Today, software engineering is a strategic imperative in industries as varied as retail, automotive manufacturing, healthcare, and financial services. Though companies are spending more on software development every year, many see an inconsistent return on investment. Far too many CEOs are disappointed with the results of their R&D expenditures.
Executives can stop this cycle and get better R&D outcomes. We have identified three main reasons why companies don’t achieve consistent, valuable results from their software development investments. Often, one or several of these problems will frustrate companies that are otherwise doing everything right:
- Black box spending. Companies lack visibility into exactly what their technology investments are accomplishing.
- Confusion about priorities. Companies lack effective prioritization methods, losing sight of what matters most to customers.
- Weak portfolio management. Companies don’t define standard roles, responsibilities, and processes for deploying and focusing engineering talent.
The good news is that leaders can address these problems. Plenty of best-in-class companies have developed methods to align their engineering investments to corporate strategy, including a wide range of companies that we’ve helped through our Software Development Excellence solution.
Beating the Rule of 40
Strong R&D practices can impact profit and growth. The three factors identified above are closely tied to a metric that increasingly guides tech companies and their investors—the Rule of 40. It is the principle that a company’s revenue growth rate plus its profit margin should exceed 40%. Companies that meet this threshold yearly are usually able to create lasting value for their shareholders.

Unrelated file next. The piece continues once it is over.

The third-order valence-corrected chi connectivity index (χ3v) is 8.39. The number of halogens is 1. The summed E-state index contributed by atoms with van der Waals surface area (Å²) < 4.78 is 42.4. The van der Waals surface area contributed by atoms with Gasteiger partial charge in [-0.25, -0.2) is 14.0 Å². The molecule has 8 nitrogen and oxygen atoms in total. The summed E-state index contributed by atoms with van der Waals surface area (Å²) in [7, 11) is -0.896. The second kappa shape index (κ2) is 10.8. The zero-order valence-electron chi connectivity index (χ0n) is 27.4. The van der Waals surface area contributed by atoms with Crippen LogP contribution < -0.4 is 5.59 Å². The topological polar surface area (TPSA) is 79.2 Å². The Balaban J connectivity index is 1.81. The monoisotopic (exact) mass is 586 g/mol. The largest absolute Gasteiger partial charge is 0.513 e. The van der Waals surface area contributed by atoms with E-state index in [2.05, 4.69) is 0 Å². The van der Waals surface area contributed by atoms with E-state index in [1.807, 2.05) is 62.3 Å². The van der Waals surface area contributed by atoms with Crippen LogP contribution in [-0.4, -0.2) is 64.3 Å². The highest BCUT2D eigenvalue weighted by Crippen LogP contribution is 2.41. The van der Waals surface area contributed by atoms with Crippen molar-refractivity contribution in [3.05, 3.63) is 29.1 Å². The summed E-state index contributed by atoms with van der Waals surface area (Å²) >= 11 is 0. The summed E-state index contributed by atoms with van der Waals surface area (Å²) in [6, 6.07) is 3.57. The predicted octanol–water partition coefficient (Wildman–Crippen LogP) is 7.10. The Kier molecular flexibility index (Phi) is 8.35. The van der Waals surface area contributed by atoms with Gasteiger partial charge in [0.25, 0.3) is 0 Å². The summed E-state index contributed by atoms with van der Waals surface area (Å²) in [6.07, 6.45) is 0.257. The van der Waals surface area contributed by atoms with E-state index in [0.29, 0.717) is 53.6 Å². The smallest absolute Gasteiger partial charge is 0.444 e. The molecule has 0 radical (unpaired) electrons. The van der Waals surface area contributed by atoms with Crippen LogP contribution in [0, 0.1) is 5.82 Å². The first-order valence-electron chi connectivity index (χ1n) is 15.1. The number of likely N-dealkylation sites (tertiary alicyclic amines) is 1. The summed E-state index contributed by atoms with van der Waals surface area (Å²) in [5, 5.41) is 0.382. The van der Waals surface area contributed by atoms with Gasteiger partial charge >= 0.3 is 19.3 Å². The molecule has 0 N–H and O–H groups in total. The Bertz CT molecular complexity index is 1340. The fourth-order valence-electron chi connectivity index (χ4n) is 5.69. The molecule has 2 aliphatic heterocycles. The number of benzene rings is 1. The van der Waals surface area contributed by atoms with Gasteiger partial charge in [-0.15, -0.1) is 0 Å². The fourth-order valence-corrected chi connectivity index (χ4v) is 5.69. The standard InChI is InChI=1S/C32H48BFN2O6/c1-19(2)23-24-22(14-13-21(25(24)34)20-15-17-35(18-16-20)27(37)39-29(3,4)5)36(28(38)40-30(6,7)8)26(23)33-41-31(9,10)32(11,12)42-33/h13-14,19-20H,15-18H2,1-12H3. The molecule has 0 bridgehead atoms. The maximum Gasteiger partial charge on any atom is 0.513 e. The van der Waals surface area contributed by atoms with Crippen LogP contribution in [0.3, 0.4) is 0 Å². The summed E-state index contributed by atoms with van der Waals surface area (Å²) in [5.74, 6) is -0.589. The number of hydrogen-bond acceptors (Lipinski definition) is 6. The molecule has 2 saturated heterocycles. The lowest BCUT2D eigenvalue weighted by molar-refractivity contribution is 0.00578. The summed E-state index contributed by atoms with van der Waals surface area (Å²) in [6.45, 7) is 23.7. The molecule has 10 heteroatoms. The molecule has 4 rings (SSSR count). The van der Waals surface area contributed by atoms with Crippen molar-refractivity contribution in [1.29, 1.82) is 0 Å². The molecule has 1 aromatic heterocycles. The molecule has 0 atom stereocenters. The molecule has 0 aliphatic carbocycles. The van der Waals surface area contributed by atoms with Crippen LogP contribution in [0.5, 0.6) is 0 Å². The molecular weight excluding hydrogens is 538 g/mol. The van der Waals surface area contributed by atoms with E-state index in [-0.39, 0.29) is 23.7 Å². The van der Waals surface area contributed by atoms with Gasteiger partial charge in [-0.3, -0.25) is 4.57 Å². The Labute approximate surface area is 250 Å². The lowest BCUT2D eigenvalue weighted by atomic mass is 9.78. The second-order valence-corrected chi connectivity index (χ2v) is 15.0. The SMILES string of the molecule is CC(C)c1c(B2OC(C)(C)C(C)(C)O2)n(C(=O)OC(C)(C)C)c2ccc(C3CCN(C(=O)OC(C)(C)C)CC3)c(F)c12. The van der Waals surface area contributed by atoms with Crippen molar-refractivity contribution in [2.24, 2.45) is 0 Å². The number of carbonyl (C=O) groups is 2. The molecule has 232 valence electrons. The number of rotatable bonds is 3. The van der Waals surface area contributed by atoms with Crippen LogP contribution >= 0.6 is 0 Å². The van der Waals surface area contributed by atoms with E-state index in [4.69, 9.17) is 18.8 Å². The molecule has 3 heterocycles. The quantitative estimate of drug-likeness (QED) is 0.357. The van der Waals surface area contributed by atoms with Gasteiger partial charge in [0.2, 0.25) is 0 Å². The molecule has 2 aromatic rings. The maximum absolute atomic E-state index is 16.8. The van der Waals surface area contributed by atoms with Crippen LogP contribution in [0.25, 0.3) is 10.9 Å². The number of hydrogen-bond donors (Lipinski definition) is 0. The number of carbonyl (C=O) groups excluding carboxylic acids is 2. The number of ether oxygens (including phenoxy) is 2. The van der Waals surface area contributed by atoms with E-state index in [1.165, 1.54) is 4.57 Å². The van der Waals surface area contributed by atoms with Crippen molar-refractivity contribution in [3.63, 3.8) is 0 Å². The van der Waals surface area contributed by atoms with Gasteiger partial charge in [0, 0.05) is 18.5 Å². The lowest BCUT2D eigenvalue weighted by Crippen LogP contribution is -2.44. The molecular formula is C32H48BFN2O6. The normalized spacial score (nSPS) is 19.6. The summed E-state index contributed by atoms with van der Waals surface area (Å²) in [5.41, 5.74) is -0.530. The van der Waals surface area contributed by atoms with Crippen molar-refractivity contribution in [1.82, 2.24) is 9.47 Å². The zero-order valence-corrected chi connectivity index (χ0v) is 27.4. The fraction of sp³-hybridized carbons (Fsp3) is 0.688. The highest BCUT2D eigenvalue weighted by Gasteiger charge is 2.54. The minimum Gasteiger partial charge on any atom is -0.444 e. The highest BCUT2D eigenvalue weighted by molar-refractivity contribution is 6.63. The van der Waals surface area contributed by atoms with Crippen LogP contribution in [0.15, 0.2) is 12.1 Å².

Clearly, if you want to be a top performer in tech (or in any other software-enabled industry), you need to understand how your company performs in these three areas. To do that, it helps to take a scientific approach, using foundational data to accurately measure what's working and what's not.
A data-driven approach
Over the past few years, we have surveyed executives at more than 400 companies across industries about their firms’ software product development capabilities. Analyzing the data we collected and their observations, we identified more than 50 critical characteristics of a mature software engineering program. These characteristics span areas like portfolio management, resource and talent management, decision effectiveness, and engineering execution effectiveness.
This proprietary database lets us measure any company’s relative performance and diagnose key challenges. Combined with our deep software industry expertise, this helps us design customized solutions that have enabled our clients to overcome their challenges.
Using this framework, we help executive teams align on key investment areas and prioritization methods. What was once a time-intensive and laborious process to gather this data has become much quicker thanks to our partnership with the Jellyfish Engineering Management Platform. We deploy Jellyfish solutions on engagements to generate these insights in just a few short weeks.
Our Software Development Excellence solution can help any company significantly step up its performance. We’ve used it to help companies design and implement robust portfolio management processes or revitalize their talent operating models so they can attract, maintain, and develop strong product management and engineering teams.